Negative vs. Positive pressure in tent

Currently I have negative pressure in my tent, but I plan to add an intake fan that may cause me to have positive pressure. Will this cause any harm to the plants? I can’t imagine it’s more than a lb or two of pressure.

2 Likes

I’m not sure to be honest but @Countryboyjvd1971 knows about negative pressure I believe and might be able to answer your question.

2 Likes

Positive pressure is better , stops mold from farming

1 Like

I assume you have an exhaust and carbon filter set up?

If so, the only harm positive pressure would create would be unwanted smells external to the tent. The neg pressure insures all of your tent air is being sucked out the exhaust system.

I just added a 240 cfm inline fan for intake at the bottom of the tent. I have a 190cfm exhaust fan and the intake has not effected my neg pressure (which I need to control smell. I’m sure there are more knowledgeable folks who will add/subtract from this but hopefully this helps.

3 Likes

I don’t agree.
With positive pressure you get ballooning which causes stale air to sit in one spot without moving, such as in the corners of the tent. It wont give you 100% refreshed air like you get with negative pressure which causes a vacuum affect.

4 Likes

And to add to that, Gorilla Grow Tents even sells extra frame tubing that you can install to keep the tent sides from sucking in to bad when you have lots of neg. pressure.

3 Likes

Negative or positive pressure doesn’t control smell a carbon filter does.

I’m with @Rugar89, on the positive pressure.

Having a positive pressure situation will indeed cause unfiltered air to leave your grow area without being filtered. When you exhaust through a carbon filter, you want any and all air leaving your tent to be through the filter. If you’re bringing more air in than you’re exhausting through your filter, that’s not happening.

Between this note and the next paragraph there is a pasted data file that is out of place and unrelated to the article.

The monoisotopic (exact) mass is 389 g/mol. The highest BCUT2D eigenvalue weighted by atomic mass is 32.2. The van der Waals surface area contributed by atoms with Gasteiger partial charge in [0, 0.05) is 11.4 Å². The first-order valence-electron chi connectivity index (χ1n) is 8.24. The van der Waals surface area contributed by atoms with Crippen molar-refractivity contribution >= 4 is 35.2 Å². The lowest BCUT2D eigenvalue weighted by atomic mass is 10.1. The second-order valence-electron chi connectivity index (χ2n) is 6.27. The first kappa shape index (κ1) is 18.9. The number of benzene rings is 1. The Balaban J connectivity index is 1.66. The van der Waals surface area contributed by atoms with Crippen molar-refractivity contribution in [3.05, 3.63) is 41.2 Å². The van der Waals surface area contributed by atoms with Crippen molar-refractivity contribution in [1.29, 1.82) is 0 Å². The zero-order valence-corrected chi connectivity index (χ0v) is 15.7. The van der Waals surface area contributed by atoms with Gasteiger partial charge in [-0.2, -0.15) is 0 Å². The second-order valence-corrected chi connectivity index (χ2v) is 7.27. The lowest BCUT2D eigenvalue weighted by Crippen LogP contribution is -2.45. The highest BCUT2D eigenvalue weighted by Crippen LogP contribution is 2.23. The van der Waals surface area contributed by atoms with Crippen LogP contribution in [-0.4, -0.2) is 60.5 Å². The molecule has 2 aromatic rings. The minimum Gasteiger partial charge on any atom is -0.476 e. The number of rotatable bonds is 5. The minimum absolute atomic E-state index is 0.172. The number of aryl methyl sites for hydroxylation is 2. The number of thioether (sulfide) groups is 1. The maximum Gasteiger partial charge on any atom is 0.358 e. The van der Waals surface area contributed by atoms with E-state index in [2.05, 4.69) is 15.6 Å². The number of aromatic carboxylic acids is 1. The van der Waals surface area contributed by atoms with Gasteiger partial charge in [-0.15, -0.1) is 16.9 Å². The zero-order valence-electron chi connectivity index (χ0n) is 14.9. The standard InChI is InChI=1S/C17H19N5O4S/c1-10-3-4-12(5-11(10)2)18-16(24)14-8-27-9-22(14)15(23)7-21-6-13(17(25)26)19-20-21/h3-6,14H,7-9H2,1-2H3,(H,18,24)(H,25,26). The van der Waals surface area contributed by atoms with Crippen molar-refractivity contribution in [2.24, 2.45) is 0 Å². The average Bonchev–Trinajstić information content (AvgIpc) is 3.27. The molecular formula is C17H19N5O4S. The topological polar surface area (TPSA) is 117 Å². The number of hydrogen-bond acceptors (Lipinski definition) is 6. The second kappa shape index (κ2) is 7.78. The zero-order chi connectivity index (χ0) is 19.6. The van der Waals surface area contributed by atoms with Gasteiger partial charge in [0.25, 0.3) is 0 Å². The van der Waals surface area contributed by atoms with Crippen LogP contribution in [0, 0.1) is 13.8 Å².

2 Likes

But it does Bro. With pos. pressure it will cause excess air to leave the tent thru the seams. The tent is not air tight like a ballon, so it has to go somewhere. With neg. pressure all the air in the tent is forced to be sucked out thru the filter.

5 Likes

@garberfc I would suggest making sure your intake fan has a speed controller. You’re going to want to maintain the negative pressure, even if it’s just a slight amount. Being able to tweak your fan speeds will give you a lot of control.

2 Likes

Cool, I was trying to figure out how to keep my tent from sucking in when vents were closed. I’d thought about curtain rods placed inside but haven’t figured out how. This would be much easier

@dbrn32, @Rugar89, @Wishingilivedina420state, @Screwauger, @Jmesser80

Let me answer a few of the questions first; Yes, you’re absolutely right, I don’t want odors leaving the tent and that would happen with positive pressure, I hadn’t thought of that. I’m in my seedling stage so that’s not an issue right now. Being in the seedling stage, I removed the carbon filter in an attempt to move more air through the tent. I’m trying to lower the temp in the lower / floor of the tent (and at the suggestion that I save some $$$ by not using it if it’s not needed). Right now the temp is at 86-88F.

I have a 4x4x80 tent and I’m exhausting the tent with a 6", 440cfm fan (no filter, but I’m going to add it back). I have my light raised to about 48" from the floor.

Here’s a question for the group: I’m exhausting the air from the floor of the tent. Would it be more effective in lowering the floor temp if I moved the exhaust fan to the ceiling where all the hot air goes? And keep the inlets at the floor open?

Thanks in advance for your help,
F

4 Likes

I do think that is standard, to vent the hottest air out of the tent and since colder air is heavier, an exhaust near the top portion of your grow space would naturally draw the cooler air up due to the circulation. I say, intake cooler air at bottom, vent warmer air top.

1 Like

yes

hot air rises

3 Likes

@garberfc
From a thermodynamics standpoint, I’d say yes you would want to exhaust the top of the tent, as hot air rises. The colder air would circulate up through the tent, lowering temps and also stabilizing them. @Countryboyjvd1971 should be able to give you the best answer though. He’s the HVAC guy.

4 Likes

In mine, I have exhaust fan up top, intake is underneath. My box is raised up 3 inches on a platform so intake comes in though it. I keep negative pressure, but it is not extreme. :sunglasses:

1 Like

My temp can be controlled by fan speed. :sunglasses:

1 Like

@Wishingilivedina420state

Sorry bro but I’m with @Rugar89 and @dbrn32

You want negative pressure.

It will pull all exhaust air out through your filter and also allows for all air to be continually exchanged in the tent and avoiding stale air.

This is the best way to prevent mold imo.

3 Likes

@garberfc

For sure you want fresh air in the bottom and exhaust out the highest point.

3 Likes

With the filter/fan at the top of the tent the temp at the bottom of the tent has dropped a few degrees to 84F. I have a window A/C in the grow room and I’ve just dropped it’s temp by 2 degrees to see if that’ll help drop the tent temp further.

My seedlings are just breaking through the surface of the soil, are they hardy enough to handle the temps / light of the tent? Or, should I give them a few more days of growth? The lights are 48" from them.

2 Likes